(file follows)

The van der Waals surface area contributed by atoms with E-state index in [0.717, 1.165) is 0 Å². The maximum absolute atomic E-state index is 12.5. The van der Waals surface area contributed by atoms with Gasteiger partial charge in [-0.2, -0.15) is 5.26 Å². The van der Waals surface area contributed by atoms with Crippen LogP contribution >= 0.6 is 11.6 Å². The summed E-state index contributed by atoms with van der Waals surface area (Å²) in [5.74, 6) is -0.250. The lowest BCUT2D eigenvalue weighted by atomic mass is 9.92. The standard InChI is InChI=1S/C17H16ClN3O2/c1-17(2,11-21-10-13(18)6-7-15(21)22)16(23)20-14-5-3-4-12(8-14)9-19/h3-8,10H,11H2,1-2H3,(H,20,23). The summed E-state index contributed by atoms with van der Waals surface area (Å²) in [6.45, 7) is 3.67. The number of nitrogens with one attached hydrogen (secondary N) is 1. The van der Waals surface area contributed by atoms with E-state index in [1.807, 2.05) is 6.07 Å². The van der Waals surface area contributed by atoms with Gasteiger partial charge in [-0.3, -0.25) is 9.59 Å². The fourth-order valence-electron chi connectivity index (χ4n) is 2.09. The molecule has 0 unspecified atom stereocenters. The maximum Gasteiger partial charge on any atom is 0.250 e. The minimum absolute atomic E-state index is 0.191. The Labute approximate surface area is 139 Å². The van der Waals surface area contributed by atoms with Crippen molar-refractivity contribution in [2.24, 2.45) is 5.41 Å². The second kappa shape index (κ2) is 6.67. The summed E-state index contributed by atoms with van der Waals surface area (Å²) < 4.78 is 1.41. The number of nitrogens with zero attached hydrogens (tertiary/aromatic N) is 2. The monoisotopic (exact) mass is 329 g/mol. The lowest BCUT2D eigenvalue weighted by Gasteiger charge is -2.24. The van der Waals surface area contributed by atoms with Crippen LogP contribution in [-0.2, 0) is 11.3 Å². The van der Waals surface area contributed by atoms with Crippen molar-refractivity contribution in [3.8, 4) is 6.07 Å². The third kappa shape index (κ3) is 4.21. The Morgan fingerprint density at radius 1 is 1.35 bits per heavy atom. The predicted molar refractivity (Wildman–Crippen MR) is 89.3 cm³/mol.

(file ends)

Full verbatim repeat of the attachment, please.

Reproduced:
The van der Waals surface area contributed by atoms with E-state index in [0.717, 1.165) is 0 Å². The maximum absolute atomic E-state index is 12.5. The van der Waals surface area contributed by atoms with Gasteiger partial charge in [-0.2, -0.15) is 5.26 Å². The van der Waals surface area contributed by atoms with Crippen LogP contribution >= 0.6 is 11.6 Å². The summed E-state index contributed by atoms with van der Waals surface area (Å²) in [5.74, 6) is -0.250. The lowest BCUT2D eigenvalue weighted by atomic mass is 9.92. The standard InChI is InChI=1S/C17H16ClN3O2/c1-17(2,11-21-10-13(18)6-7-15(21)22)16(23)20-14-5-3-4-12(8-14)9-19/h3-8,10H,11H2,1-2H3,(H,20,23). The summed E-state index contributed by atoms with van der Waals surface area (Å²) in [6.45, 7) is 3.67. The number of nitrogens with one attached hydrogen (secondary N) is 1. The van der Waals surface area contributed by atoms with E-state index in [1.807, 2.05) is 6.07 Å². The van der Waals surface area contributed by atoms with Gasteiger partial charge in [-0.3, -0.25) is 9.59 Å². The fourth-order valence-electron chi connectivity index (χ4n) is 2.09. The molecule has 0 unspecified atom stereocenters. The maximum Gasteiger partial charge on any atom is 0.250 e. The minimum absolute atomic E-state index is 0.191. The Labute approximate surface area is 139 Å². The van der Waals surface area contributed by atoms with Crippen molar-refractivity contribution in [2.24, 2.45) is 5.41 Å². The second kappa shape index (κ2) is 6.67. The summed E-state index contributed by atoms with van der Waals surface area (Å²) < 4.78 is 1.41. The number of nitrogens with zero attached hydrogens (tertiary/aromatic N) is 2. The monoisotopic (exact) mass is 329 g/mol. The lowest BCUT2D eigenvalue weighted by Gasteiger charge is -2.24. The van der Waals surface area contributed by atoms with Crippen LogP contribution in [-0.2, 0) is 11.3 Å². The van der Waals surface area contributed by atoms with Crippen molar-refractivity contribution in [3.8, 4) is 6.07 Å². The third kappa shape index (κ3) is 4.21. The Morgan fingerprint density at radius 1 is 1.35 bits per heavy atom. The predicted molar refractivity (Wildman–Crippen MR) is 89.3 cm³/mol.